It was the 26th of November. The morning routines were done and something unusual caught my eye at the bottom of the meadow near the forest. It was a koala ambling around in circles. Round and round and round. I’d never seen a koala behave like that before. Usually they’re up in a tree or, if on the ground, will soon scamper up the nearest tree if there are people around. This one just kept wandering in circles slowly moving further from the forest into the meadow.
I called out to my daughter then cautiously approached it but it seemed completely unaware of my presence. I stopped about 15 meters away as I didn’t want to scare it by getting too close. I could see its eyes were quite red. I grabbed my phone from my pocket and took a couple of photos. My daughter phoned WIRES, our local wildlife rescue volunteers and they immediately contacted Friends of the Koala in Lismore who sent out a koala rescue team.
By then the koala had found its way back to the edge of the forest and climbed up a young tallowwood tree. The rescue team asked some questions and proceeded to assess the situation. They were concerned about the unusual behaviour and I showed them a photo where they could see her red eyes. Sadly she was definitely very sick and suffering with Chlamydia and would need treatment. She was too far up the tree to capture by hand so they returned later in the day to install a trap at the base of the tree.
Lindy, one of the rescuers, gave me some important advice. “Next time you see a sick koala on the ground, trap it with a washing basket. Just put it over the koala and keep the basket pressed down to the ground so it can’t escape and call us immediately. We’ll be here in a few minutes to get it.”
The trap took some time to install and was set up with two cameras connected in real time with Paul and Lindy, our local Nimbin rescuers. At midnight, the koala climbed down the tree and entered the trap. They collected her straight away and took her to the Koala Centre in Lismore. She was given the name, Rosebud, and was checked out by the vet in the morning.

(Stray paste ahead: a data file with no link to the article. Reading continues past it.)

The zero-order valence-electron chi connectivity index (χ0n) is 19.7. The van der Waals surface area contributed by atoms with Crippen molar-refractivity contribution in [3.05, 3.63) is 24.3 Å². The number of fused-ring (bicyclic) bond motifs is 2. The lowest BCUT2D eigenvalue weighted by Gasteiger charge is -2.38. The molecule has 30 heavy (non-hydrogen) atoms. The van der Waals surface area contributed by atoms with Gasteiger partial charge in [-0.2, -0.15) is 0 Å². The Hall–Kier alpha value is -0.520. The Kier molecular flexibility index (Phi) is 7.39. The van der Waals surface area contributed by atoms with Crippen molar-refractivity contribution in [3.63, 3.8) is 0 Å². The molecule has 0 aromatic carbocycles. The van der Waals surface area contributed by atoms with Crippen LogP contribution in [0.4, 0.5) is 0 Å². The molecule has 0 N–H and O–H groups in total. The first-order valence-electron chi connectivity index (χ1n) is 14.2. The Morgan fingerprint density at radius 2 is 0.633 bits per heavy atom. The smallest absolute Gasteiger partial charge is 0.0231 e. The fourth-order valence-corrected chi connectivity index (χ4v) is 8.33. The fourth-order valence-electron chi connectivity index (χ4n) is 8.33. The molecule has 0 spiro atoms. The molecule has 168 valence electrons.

For the next two weeks Rosebud was constantly on my mind. Would she recover and be brought back to our lovely habitat here at Djanbung Gardens or would she succumb to the fate of far too many koalas infected by the deadly Chlamydia disease?
I then received the news I’d dreaded. Paul messaged me on December 6,
“I have sad news about Rosebud… she hasn’t made it. I’m afraid her cysts (she had multiple cysts inside her) were out of control. After an Xray an attempt was made to help her recover but to no avail….”
“Thank you for trying to help save her… if we have to rescue another one near you I hope we catch them sooner so treatment can be successful….. these days the odds are stacked against our beautiful Koalas but efforts like yours and ours are the only life line they have….thanks again Robyn”
I asked Paul for any tips if we see another koala here and what to look for, say if we observe one through binoculars. He replied “using binoculars is a good idea, we do all the time for assessing koalas. Things to look out for are
• a dirty (brown) damp bottom,
• coloured dark brown fur is not good (they usually look shabby if so). Fur should be grey/white.
• if they are skinny with boniness showing around head and body,
• the eyes being red and covered in scab,
• low to the ground and not really moving about much.
These are a few things you can look out for… and also if you are seeing one and want us to come asses it ring Friends of Koalas on 66221233, they will get on to us and we will come out straight away if we can.”
Koalas are losing vast areas of habitat with forest clearing, many die untimely deaths as road kill and from dog attacks, and if they escape these fates there’s the deadly disease.
I was exceptionally impressed by the professionalism and dedication of our local koala rescuers and immensely grateful for the work they do.
Please support Friends of the Koala and check out their website for a wealth of information and the many ways you can be involved. https://www.friendsofthekoala.org/
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